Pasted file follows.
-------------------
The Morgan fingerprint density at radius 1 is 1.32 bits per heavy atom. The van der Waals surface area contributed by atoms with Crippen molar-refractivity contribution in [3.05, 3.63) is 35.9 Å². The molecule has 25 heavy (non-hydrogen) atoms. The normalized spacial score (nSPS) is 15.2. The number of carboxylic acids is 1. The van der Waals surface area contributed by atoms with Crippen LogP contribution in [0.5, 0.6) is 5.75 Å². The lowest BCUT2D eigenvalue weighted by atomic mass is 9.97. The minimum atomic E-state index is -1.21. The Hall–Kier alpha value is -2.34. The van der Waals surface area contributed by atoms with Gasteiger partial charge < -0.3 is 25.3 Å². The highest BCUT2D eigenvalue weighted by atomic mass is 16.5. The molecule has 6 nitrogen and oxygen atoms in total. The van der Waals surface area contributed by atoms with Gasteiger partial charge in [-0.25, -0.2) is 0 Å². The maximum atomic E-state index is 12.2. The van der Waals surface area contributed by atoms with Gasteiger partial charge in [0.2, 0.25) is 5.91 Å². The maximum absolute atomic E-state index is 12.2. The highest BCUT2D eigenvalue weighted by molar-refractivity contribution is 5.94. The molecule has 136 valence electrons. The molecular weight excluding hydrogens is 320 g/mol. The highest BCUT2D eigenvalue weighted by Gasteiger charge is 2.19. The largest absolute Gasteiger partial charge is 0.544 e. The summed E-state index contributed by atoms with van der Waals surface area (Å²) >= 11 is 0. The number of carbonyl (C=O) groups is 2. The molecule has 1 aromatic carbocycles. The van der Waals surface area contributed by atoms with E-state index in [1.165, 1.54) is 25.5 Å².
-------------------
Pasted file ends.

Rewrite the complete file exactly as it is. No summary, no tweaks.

The Morgan fingerprint density at radius 1 is 1.32 bits per heavy atom. The van der Waals surface area contributed by atoms with Crippen molar-refractivity contribution in [3.05, 3.63) is 35.9 Å². The molecule has 25 heavy (non-hydrogen) atoms. The normalized spacial score (nSPS) is 15.2. The number of carboxylic acids is 1. The van der Waals surface area contributed by atoms with Crippen LogP contribution in [0.5, 0.6) is 5.75 Å². The lowest BCUT2D eigenvalue weighted by atomic mass is 9.97. The minimum atomic E-state index is -1.21. The Hall–Kier alpha value is -2.34. The van der Waals surface area contributed by atoms with Gasteiger partial charge < -0.3 is 25.3 Å². The highest BCUT2D eigenvalue weighted by atomic mass is 16.5. The molecule has 6 nitrogen and oxygen atoms in total. The van der Waals surface area contributed by atoms with Gasteiger partial charge in [-0.25, -0.2) is 0 Å². The maximum atomic E-state index is 12.2. The van der Waals surface area contributed by atoms with Gasteiger partial charge in [0.2, 0.25) is 5.91 Å². The maximum absolute atomic E-state index is 12.2. The highest BCUT2D eigenvalue weighted by molar-refractivity contribution is 5.94. The molecule has 136 valence electrons. The molecular weight excluding hydrogens is 320 g/mol. The highest BCUT2D eigenvalue weighted by Gasteiger charge is 2.19. The largest absolute Gasteiger partial charge is 0.544 e. The summed E-state index contributed by atoms with van der Waals surface area (Å²) >= 11 is 0. The number of carbonyl (C=O) groups is 2. The molecule has 1 aromatic carbocycles. The van der Waals surface area contributed by atoms with E-state index in [1.165, 1.54) is 25.5 Å².